The Science of Love

If you’re like most people, you probably have some ideas about what love is, how it works, and why it matters. But, for centuries, scientists and philosophers have struggled to define love and explain how it works in human relationships.

Despite the lack of an agreed-upon definition, most researchers believe that there are several different types of love. These types range from the more traditional, passionate love (which can include attraction and sexual desire) to the long-term attachment that develops in intimate partnerships. While researchers don’t always agree about the exact characteristics of these types of love, most tend to agree that they are a natural part of human life and have an evolutionary basis.

One of the most obvious signs that you’re in love is when your partner takes up “major real estate” in your thoughts, says psychologist Jacqueline Olds. You might find yourself rehashing conversations in your mind while at work, or thinking about your next date days ahead of time. You may also start fantasizing about your future together and feeling excited just thinking about them.

A few studies have found that these feelings are associated with the release of neurotransmitters in the brain, such as dopamine and oxytocin. These chemicals can help to bond us with other people and increase our sense of connection. Another study showed that people in romantic love show an increased activity in the parts of their brains associated with reward and pleasure.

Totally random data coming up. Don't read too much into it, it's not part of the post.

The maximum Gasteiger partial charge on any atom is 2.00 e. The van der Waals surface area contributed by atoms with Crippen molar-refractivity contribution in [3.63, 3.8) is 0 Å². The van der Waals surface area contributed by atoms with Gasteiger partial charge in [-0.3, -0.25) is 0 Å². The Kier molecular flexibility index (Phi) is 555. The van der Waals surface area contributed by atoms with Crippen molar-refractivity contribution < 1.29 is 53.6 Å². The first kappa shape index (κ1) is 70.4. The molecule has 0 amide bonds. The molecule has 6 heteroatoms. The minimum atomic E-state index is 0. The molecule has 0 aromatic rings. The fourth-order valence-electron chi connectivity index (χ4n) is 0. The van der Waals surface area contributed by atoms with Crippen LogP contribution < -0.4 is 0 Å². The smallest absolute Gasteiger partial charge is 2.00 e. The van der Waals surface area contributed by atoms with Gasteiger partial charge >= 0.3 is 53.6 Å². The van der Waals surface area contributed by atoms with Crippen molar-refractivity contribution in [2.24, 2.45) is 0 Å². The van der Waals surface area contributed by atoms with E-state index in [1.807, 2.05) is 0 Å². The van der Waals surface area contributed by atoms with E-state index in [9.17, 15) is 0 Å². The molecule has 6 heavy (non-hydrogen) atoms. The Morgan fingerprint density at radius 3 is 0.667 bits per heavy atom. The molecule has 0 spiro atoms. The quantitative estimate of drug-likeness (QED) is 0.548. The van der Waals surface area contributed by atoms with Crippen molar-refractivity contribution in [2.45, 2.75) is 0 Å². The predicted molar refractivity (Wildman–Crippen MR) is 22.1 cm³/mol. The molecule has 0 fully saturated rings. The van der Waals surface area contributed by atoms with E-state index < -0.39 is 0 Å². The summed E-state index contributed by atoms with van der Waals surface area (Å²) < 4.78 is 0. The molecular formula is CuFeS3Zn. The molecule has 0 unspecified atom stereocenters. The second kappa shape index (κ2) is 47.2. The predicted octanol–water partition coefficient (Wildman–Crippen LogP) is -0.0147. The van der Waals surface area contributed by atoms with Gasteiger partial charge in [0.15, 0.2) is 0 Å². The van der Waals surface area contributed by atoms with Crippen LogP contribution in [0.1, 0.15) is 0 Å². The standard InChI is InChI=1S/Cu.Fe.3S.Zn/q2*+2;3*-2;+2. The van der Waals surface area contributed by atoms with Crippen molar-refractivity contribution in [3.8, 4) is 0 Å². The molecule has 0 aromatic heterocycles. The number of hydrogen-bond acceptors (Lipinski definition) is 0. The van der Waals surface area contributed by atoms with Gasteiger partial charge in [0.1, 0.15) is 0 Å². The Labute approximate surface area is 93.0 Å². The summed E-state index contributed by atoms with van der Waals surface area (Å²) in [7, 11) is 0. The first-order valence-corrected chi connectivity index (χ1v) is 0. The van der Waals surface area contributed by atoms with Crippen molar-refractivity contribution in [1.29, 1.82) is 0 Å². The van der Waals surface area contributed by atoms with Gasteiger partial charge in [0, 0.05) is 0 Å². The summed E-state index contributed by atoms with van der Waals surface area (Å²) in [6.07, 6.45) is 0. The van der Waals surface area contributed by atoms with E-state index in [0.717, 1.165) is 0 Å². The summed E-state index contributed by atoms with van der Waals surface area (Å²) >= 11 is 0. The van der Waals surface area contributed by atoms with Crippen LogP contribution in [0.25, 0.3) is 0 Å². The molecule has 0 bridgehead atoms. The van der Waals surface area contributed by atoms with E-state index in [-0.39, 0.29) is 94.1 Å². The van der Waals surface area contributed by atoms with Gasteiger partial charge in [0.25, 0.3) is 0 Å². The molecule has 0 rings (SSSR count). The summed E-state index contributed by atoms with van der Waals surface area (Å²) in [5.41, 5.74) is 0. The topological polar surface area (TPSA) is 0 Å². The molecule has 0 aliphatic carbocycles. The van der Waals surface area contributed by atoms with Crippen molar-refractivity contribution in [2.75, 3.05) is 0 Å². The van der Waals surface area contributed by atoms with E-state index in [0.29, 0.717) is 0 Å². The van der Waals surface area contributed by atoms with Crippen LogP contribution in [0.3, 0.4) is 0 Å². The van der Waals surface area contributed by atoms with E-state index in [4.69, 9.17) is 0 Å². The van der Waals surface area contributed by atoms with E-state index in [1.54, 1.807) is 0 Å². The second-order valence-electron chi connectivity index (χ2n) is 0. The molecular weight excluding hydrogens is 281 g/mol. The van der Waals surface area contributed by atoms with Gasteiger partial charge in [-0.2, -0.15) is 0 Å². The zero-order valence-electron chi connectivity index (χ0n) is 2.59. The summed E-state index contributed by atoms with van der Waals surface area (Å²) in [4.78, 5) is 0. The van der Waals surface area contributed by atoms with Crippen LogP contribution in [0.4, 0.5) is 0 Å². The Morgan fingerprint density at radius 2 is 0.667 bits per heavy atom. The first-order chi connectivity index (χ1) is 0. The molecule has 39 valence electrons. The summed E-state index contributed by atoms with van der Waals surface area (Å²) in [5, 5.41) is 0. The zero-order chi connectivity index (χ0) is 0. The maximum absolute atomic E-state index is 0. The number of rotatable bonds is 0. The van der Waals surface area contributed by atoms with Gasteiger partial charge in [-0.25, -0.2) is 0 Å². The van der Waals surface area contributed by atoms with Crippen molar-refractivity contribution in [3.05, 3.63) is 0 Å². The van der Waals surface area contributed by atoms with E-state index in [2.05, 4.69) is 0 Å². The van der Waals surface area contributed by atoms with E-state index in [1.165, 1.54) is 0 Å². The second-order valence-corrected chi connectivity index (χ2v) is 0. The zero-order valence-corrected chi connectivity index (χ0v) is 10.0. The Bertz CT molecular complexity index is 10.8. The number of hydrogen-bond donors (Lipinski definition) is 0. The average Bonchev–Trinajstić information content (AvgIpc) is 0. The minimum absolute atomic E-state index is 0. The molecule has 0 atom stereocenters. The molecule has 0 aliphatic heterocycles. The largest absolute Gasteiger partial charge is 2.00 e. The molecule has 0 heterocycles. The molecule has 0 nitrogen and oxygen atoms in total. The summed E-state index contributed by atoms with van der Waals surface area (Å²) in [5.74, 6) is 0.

But, the science of love is still evolving. Psychologist and biologist Enrique Burunat argues that, rather than being an emotion, love is more of a biological drive similar to hunger, thirst, sleep and the sex drive. He points to research showing that the same regions of the brain are activated when we fall in love as when we eat, drink and sex.

Others, including psychologists and sociologists, argue that romantic and familial love are emotions and are characterized by specific features such as trust, closeness, and commitment. They point to the way that partners in long-term relationships often display these qualities and to the fact that they can endure even serious arguments without resorting to name-calling, insults, or excessive criticism. They also emphasize that loving partners share a strong sense of responsibility for the relationship, its problems and successes.

In addition, the right person will have the same values as you. This includes a commitment to treating other people with kindness and respect, and to living a life full of joy and meaning. They will also value family, friends and community and have a good-natured sense of humor.

In short, you’ll know your partner is the one when you’re both happy being yourself. If you feel a strong connection to them, but still enjoy your own interests and hobbies, that’s a good sign. If you both agree about major things, such as where to live and how to handle finances, that’s a great sign too.

By adminkeren
No widgets found. Go to Widget page and add the widget in Offcanvas Sidebar Widget Area.